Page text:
Simone, played wonderfully well by Cathy Tyson in her debut film, is a high-class call-girl, doing the rounds of the hotels and posh houses of London, but her life wasn`t always thus, nor is it as problem-free as she likes to pretend. George - Bob Hoskins at his near-best - fresh out of prison, trying to make it up with his daughter, is taken on as driver to Simone, both of whom are `controlled` by a slimy Mr Big (a scary Michael Caine) and the smoothly terrifying Anderson, played with frightening force by Clarke Peters.
It was so good to see this superb film again after about 25 years. Hoskins and Tyson have a good and touching rapport in their many scenes together, Caine is suitably greasy, Robbie Coltrane doesn`t put a foot wrong as George`s mate, and even good old Joe Brown has an effective brief cameo, as do Sammi Davis as a much abused tart, and Perry Fenwick as a pimp.
The whole film is swathed in smoky atmosphere, whether in the seedy, murky dives of the London underworld or the prostitute-populated streets of King`s Cross. George is an oddly innocent observer of all this, while looking for a girl that Simone wants to find and perhaps rescue. George is falling for Simone, but Simone has other plans. The girl is played brilliantly by Kate Hardie (her dad, Bill Oddie, must have been proud).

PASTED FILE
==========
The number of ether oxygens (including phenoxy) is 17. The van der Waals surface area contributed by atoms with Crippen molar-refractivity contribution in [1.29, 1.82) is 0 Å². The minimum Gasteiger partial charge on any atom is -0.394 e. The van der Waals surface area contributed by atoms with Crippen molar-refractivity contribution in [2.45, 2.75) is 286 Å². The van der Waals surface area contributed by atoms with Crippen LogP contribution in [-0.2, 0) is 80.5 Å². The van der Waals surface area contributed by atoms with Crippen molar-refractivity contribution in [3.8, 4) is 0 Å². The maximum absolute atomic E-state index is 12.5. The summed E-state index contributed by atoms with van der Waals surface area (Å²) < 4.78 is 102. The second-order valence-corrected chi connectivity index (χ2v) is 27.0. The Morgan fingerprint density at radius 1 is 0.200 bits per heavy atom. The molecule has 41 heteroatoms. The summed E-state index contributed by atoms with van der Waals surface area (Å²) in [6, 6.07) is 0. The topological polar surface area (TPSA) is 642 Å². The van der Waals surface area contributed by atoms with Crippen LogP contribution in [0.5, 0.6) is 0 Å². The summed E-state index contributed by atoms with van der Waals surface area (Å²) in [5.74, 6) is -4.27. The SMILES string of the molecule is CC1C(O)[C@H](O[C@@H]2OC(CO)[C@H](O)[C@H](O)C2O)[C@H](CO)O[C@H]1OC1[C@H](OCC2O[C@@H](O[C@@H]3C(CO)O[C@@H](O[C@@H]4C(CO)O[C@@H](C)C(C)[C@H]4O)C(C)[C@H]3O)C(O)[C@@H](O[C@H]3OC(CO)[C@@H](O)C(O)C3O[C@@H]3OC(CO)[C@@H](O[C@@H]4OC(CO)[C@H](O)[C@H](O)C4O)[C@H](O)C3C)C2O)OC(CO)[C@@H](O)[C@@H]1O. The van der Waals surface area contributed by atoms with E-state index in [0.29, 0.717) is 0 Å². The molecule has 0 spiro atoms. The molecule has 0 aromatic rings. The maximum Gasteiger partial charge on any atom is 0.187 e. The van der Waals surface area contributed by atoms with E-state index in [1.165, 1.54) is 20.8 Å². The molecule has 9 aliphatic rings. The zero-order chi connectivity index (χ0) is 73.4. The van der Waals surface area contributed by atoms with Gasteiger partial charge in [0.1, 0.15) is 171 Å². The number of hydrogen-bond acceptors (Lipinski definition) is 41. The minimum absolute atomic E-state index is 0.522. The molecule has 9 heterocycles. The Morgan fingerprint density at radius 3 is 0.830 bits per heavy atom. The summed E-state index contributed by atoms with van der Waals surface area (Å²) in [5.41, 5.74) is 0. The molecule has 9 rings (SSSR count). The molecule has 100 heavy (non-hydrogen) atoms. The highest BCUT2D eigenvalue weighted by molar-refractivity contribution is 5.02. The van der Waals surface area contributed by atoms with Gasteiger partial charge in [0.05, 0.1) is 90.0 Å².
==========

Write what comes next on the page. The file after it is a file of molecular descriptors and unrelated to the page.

There are obvious echoes of Taxi Driver, as well as of other films set in London`s seedier quarters, but Mona Lisa has a sad, moody charm all its own.
Hoskins is both funny and moving, Tyson was a real find back then (whose subsequent film career hasn`t quite fulfilled such promise), and it`s a movie well worth watching, or indeed revisiting if, like me, you haven`t seen it since its release. You might be surprised at how well it`s worn, and how ultimately touching it is, with an ending which manages to be both upbeat and downbeat at the same time.
A very good film.